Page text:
George Gittoes: Augustus Tower

Visualising History and the Terror of Now!

George Gittoes, exhibiting at Mitchell Fine Art, attempts to take on this time in history in vibrant and challenging new paintings.

George Gittoes, artist and filmmaker has his eye on the world. Rather than retire to the COVID-led comfort of studio isolation, Gittoes has with new vigour sought to address the difficult conditions of being human during these times of widespread anxiety around world politics, climate change, and the lack of moral leadership. In this new body of work, such big themes appear not as concepts, but as visceral creatures, fleshy, under states of transformation, morphing into insects or grotesque creatures. In peering into this theatre of shock we face the greater disturbance of recognising it as the conditions of our present world, and that we are utterly at home in it.

George Gittoes, Blindfolded, 2020, oil on linen, 183 x 214cm. Courtesy the artist and Mitchell Fine Art, Queensland

The narrative of these works present a compressed theatrical space inhabited by the tragedy of fools and errants. In Blindfolded (2020), a teetering parade of victims are being led to certain death, the only figure with eyes, being a young child. This all occurs at the apex of human achievement in a great city, against a pale sun in a dust-filled sky. The horror of this work echoes when we recognise that political leadership is flawed, unable to see the future. Pride and Prejudice (2020) centres in on the Proud Boys, disenfranchised white Americans, obsessively recording their actions on social media. They are surrounded by provocative yet vulnerable figures manipulated by a narrative directed by Trump from the comfort of mobile phone vision.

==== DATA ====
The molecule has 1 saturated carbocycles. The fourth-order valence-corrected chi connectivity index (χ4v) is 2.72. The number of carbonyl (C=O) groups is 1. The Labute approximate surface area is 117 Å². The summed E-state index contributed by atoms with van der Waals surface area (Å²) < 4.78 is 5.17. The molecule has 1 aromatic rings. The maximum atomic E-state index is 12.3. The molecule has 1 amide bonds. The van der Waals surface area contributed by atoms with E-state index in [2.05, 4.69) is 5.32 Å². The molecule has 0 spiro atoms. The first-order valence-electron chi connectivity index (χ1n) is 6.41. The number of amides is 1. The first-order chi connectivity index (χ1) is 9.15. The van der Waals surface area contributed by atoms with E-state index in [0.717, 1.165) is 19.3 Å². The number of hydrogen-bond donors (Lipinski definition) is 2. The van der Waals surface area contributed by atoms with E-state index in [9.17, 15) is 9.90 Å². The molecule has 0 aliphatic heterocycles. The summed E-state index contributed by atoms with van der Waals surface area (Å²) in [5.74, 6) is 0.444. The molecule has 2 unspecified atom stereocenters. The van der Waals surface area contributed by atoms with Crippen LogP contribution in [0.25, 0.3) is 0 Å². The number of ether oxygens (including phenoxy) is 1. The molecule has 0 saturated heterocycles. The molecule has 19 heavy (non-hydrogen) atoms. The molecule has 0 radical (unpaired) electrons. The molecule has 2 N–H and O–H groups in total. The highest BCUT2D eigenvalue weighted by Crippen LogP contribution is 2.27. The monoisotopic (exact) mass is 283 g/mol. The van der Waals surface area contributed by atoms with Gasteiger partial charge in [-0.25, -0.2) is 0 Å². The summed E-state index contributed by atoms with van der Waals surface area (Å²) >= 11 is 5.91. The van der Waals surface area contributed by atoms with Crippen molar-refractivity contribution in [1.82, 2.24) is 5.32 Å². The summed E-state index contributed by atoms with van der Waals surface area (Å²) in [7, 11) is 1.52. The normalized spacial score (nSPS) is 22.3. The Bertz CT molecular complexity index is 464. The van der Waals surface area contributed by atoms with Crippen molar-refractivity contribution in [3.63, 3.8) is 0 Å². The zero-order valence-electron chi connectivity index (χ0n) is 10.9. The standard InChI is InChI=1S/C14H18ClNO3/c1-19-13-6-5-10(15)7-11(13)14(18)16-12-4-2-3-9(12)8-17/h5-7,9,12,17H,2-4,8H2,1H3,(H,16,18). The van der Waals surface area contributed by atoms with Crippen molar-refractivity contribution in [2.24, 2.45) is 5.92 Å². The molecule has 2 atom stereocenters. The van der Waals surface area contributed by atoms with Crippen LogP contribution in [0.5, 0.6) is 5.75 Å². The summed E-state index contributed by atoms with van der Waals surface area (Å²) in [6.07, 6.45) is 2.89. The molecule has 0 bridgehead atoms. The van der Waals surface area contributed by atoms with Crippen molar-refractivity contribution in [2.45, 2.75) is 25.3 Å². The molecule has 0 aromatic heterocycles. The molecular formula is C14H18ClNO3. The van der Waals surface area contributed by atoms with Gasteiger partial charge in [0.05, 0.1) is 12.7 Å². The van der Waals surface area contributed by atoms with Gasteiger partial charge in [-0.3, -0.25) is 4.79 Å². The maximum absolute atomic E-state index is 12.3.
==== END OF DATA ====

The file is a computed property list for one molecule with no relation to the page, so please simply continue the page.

Gittoes is a rare artist who has a broad range of practices and life experience that enables him to take on such a vast and overwhelming subject – the history of now!  He is well known for his life-long commitment to making art in the face of war, having made his studio in some of the most dangerous conflict zones, such as Cambodia, Pakistan, Afghanistan, and more recently in South Side Chicago, which has some of the highest numbers of gun deaths in the USA. Gittoes’ first-hand stories are hair raising, and these are recorded in his diaries, which crackle with the energy of what it is like to be there. His work demonstrates his interest in forming powerful visual responses to these places of disintegration. Gittoes is looking for ways to wake us up through the power of images. These are images that enable us to see the realities of our current world, and to then find the conditions of forming hope in the future.

George Gittoes, Pride and Prejudice, 2020, oil on linen, 60 x 90cm. Courtesy the artist and Mitchell Fine Art, Queensland

The current ‘Augustus Tower’ suite of works deals with the present, and graphically confirms Gittoes as an artist with an ability to tackle the big issues that tear at the edges of our comfortable beliefs. These visionary works stretch the surface of the canvas to touch the anxiety, fear and hopes we carry at this time, in response to climate change, political ineptitude, racial power, the pandemic, and constraints on personal freedoms. These works are a powerful cypher to understand these difficult times. They carry the visual commitment of an artist who, now in his 70s, has continued to create art in the face of war. These works have the character of mythic warning, a spell, or even prophecy. This is a rich and visually stunning exhibition prickling with ideas and feeling. These works remind us that we are ethical and moral beings who inhabit a world under threat. Gittoes wants us to truly see.

Dr Rod Pattenden is a curator and writer interested in the role of the arts in social justice, politics and spirituality.

Mitchell Fine Art
10 March to 1 April 2021